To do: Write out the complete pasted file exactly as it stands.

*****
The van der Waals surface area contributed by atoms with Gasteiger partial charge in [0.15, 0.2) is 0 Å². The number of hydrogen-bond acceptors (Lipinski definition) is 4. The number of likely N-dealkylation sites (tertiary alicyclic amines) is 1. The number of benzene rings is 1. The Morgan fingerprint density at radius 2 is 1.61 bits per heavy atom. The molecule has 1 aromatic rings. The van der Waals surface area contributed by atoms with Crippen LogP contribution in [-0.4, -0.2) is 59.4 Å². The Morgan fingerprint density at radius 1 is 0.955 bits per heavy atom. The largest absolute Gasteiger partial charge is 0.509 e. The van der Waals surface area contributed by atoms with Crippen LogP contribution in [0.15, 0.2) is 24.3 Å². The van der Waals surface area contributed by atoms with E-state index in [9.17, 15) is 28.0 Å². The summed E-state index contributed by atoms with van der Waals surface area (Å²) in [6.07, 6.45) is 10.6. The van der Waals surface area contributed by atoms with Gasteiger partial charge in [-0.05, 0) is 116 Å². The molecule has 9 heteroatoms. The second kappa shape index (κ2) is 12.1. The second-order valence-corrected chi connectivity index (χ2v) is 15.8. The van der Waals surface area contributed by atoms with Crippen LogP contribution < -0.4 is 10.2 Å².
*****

The van der Waals surface area contributed by atoms with Gasteiger partial charge in [0.15, 0.2) is 0 Å². The number of hydrogen-bond acceptors (Lipinski definition) is 4. The number of likely N-dealkylation sites (tertiary alicyclic amines) is 1. The number of benzene rings is 1. The Morgan fingerprint density at radius 2 is 1.61 bits per heavy atom. The molecule has 1 aromatic rings. The van der Waals surface area contributed by atoms with Crippen LogP contribution in [-0.4, -0.2) is 59.4 Å². The Morgan fingerprint density at radius 1 is 0.955 bits per heavy atom. The largest absolute Gasteiger partial charge is 0.509 e. The van der Waals surface area contributed by atoms with Crippen LogP contribution in [0.15, 0.2) is 24.3 Å². The van der Waals surface area contributed by atoms with E-state index in [9.17, 15) is 28.0 Å². The summed E-state index contributed by atoms with van der Waals surface area (Å²) in [6.07, 6.45) is 10.6. The van der Waals surface area contributed by atoms with Gasteiger partial charge in [-0.05, 0) is 116 Å². The molecule has 9 heteroatoms. The second kappa shape index (κ2) is 12.1. The second-order valence-corrected chi connectivity index (χ2v) is 15.8. The van der Waals surface area contributed by atoms with Crippen LogP contribution < -0.4 is 10.2 Å².